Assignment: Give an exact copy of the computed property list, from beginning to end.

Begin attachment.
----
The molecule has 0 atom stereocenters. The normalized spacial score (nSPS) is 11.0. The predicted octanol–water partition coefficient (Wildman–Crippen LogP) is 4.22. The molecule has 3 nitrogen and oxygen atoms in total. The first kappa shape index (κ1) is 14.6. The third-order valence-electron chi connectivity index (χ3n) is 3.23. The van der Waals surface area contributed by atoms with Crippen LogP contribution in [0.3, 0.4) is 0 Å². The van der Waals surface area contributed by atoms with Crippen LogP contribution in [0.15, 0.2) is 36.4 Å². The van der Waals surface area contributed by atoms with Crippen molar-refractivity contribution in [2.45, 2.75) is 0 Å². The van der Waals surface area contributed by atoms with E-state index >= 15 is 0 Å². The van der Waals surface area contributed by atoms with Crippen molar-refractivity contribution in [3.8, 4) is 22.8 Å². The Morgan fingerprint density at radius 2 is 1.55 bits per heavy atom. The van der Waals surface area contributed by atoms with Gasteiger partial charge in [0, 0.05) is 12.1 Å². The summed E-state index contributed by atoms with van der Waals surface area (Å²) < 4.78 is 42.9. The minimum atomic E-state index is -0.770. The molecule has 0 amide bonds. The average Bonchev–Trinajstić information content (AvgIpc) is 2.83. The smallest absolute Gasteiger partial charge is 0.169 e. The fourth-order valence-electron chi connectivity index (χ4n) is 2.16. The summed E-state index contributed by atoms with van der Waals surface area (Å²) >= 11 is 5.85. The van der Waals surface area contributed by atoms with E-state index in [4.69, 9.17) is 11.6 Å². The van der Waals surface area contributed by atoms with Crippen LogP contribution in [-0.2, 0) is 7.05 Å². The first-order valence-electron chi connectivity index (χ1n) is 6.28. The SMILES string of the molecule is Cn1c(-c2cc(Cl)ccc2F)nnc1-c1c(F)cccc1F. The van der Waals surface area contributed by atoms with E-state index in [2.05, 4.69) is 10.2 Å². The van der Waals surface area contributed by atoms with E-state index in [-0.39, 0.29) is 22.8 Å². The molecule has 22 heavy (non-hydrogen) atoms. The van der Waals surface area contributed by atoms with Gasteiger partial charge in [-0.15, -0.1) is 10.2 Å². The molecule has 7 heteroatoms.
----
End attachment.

The molecule has 0 atom stereocenters. The normalized spacial score (nSPS) is 11.0. The predicted octanol–water partition coefficient (Wildman–Crippen LogP) is 4.22. The molecule has 3 nitrogen and oxygen atoms in total. The first kappa shape index (κ1) is 14.6. The third-order valence-electron chi connectivity index (χ3n) is 3.23. The van der Waals surface area contributed by atoms with Crippen LogP contribution in [0.3, 0.4) is 0 Å². The van der Waals surface area contributed by atoms with Crippen LogP contribution in [0.15, 0.2) is 36.4 Å². The van der Waals surface area contributed by atoms with Crippen molar-refractivity contribution in [2.45, 2.75) is 0 Å². The van der Waals surface area contributed by atoms with E-state index >= 15 is 0 Å². The van der Waals surface area contributed by atoms with Crippen molar-refractivity contribution in [3.8, 4) is 22.8 Å². The Morgan fingerprint density at radius 2 is 1.55 bits per heavy atom. The van der Waals surface area contributed by atoms with Gasteiger partial charge in [0, 0.05) is 12.1 Å². The summed E-state index contributed by atoms with van der Waals surface area (Å²) < 4.78 is 42.9. The minimum atomic E-state index is -0.770. The molecule has 0 amide bonds. The average Bonchev–Trinajstić information content (AvgIpc) is 2.83. The smallest absolute Gasteiger partial charge is 0.169 e. The fourth-order valence-electron chi connectivity index (χ4n) is 2.16. The summed E-state index contributed by atoms with van der Waals surface area (Å²) >= 11 is 5.85. The van der Waals surface area contributed by atoms with E-state index in [4.69, 9.17) is 11.6 Å². The van der Waals surface area contributed by atoms with Crippen LogP contribution in [-0.2, 0) is 7.05 Å². The first-order valence-electron chi connectivity index (χ1n) is 6.28. The SMILES string of the molecule is Cn1c(-c2cc(Cl)ccc2F)nnc1-c1c(F)cccc1F. The van der Waals surface area contributed by atoms with E-state index in [2.05, 4.69) is 10.2 Å². The van der Waals surface area contributed by atoms with E-state index in [-0.39, 0.29) is 22.8 Å². The molecule has 22 heavy (non-hydrogen) atoms. The van der Waals surface area contributed by atoms with Gasteiger partial charge in [-0.15, -0.1) is 10.2 Å². The molecule has 7 heteroatoms.